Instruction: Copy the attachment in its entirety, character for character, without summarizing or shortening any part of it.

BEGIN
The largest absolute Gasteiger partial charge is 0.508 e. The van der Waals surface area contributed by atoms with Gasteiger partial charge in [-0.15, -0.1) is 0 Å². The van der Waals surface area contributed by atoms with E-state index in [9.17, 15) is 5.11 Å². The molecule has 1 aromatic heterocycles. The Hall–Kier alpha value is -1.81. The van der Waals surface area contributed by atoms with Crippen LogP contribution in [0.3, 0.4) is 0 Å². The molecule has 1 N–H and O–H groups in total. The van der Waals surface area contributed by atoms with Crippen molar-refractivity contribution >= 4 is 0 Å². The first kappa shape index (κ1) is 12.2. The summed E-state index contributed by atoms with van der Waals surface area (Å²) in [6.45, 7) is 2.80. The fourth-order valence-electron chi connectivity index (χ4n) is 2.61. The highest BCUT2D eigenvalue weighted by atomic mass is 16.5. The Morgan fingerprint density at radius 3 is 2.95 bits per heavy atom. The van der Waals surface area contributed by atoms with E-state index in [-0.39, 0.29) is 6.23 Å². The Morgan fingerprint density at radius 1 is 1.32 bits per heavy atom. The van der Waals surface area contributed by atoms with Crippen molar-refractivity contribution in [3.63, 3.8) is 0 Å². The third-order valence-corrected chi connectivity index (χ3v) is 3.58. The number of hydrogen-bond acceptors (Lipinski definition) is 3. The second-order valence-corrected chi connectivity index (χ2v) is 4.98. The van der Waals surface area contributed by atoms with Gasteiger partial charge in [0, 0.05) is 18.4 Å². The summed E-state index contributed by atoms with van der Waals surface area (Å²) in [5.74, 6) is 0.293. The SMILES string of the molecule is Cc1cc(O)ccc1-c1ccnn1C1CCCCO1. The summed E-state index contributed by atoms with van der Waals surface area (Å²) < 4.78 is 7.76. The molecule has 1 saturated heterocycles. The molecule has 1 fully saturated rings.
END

The largest absolute Gasteiger partial charge is 0.508 e. The van der Waals surface area contributed by atoms with Gasteiger partial charge in [-0.15, -0.1) is 0 Å². The van der Waals surface area contributed by atoms with E-state index in [9.17, 15) is 5.11 Å². The molecule has 1 aromatic heterocycles. The Hall–Kier alpha value is -1.81. The van der Waals surface area contributed by atoms with Crippen LogP contribution in [0.3, 0.4) is 0 Å². The molecule has 1 N–H and O–H groups in total. The van der Waals surface area contributed by atoms with Crippen molar-refractivity contribution >= 4 is 0 Å². The first kappa shape index (κ1) is 12.2. The summed E-state index contributed by atoms with van der Waals surface area (Å²) in [6.45, 7) is 2.80. The fourth-order valence-electron chi connectivity index (χ4n) is 2.61. The highest BCUT2D eigenvalue weighted by atomic mass is 16.5. The Morgan fingerprint density at radius 3 is 2.95 bits per heavy atom. The van der Waals surface area contributed by atoms with E-state index in [-0.39, 0.29) is 6.23 Å². The Morgan fingerprint density at radius 1 is 1.32 bits per heavy atom. The van der Waals surface area contributed by atoms with Crippen molar-refractivity contribution in [3.63, 3.8) is 0 Å². The third-order valence-corrected chi connectivity index (χ3v) is 3.58. The number of hydrogen-bond acceptors (Lipinski definition) is 3. The second-order valence-corrected chi connectivity index (χ2v) is 4.98. The van der Waals surface area contributed by atoms with Gasteiger partial charge in [0, 0.05) is 18.4 Å². The summed E-state index contributed by atoms with van der Waals surface area (Å²) in [5.74, 6) is 0.293. The SMILES string of the molecule is Cc1cc(O)ccc1-c1ccnn1C1CCCCO1. The summed E-state index contributed by atoms with van der Waals surface area (Å²) < 4.78 is 7.76. The molecule has 1 saturated heterocycles. The molecule has 1 fully saturated rings.